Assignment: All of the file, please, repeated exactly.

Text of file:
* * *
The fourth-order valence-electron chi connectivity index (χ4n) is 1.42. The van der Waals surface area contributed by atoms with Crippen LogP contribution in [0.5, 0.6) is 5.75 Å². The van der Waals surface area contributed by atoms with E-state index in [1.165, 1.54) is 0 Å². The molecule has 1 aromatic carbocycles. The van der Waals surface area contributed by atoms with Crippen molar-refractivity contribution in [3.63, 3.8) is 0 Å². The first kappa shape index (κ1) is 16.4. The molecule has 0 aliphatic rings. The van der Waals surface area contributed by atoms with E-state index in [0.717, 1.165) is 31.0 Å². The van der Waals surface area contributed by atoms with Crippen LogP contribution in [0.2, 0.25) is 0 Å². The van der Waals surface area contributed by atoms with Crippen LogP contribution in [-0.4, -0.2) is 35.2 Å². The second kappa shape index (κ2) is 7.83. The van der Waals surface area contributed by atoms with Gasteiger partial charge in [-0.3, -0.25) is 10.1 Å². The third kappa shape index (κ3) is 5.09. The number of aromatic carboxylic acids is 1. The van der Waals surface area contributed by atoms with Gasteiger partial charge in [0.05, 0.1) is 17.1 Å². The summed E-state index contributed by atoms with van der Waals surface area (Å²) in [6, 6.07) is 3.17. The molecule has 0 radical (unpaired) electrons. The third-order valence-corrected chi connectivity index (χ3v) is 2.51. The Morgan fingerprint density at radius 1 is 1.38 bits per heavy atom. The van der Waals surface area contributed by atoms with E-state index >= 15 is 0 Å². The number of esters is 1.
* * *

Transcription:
The fourth-order valence-electron chi connectivity index (χ4n) is 1.42. The van der Waals surface area contributed by atoms with Crippen LogP contribution in [0.5, 0.6) is 5.75 Å². The van der Waals surface area contributed by atoms with E-state index in [1.165, 1.54) is 0 Å². The molecule has 1 aromatic carbocycles. The van der Waals surface area contributed by atoms with Crippen molar-refractivity contribution in [3.63, 3.8) is 0 Å². The first kappa shape index (κ1) is 16.4. The molecule has 0 aliphatic rings. The van der Waals surface area contributed by atoms with E-state index in [0.717, 1.165) is 31.0 Å². The van der Waals surface area contributed by atoms with Crippen LogP contribution in [0.2, 0.25) is 0 Å². The van der Waals surface area contributed by atoms with Crippen LogP contribution in [-0.4, -0.2) is 35.2 Å². The second kappa shape index (κ2) is 7.83. The van der Waals surface area contributed by atoms with Gasteiger partial charge in [-0.3, -0.25) is 10.1 Å². The third kappa shape index (κ3) is 5.09. The number of aromatic carboxylic acids is 1. The van der Waals surface area contributed by atoms with Gasteiger partial charge in [0.05, 0.1) is 17.1 Å². The summed E-state index contributed by atoms with van der Waals surface area (Å²) in [6, 6.07) is 3.17. The molecule has 0 radical (unpaired) electrons. The third-order valence-corrected chi connectivity index (χ3v) is 2.51. The Morgan fingerprint density at radius 1 is 1.38 bits per heavy atom. The van der Waals surface area contributed by atoms with E-state index >= 15 is 0 Å². The number of esters is 1.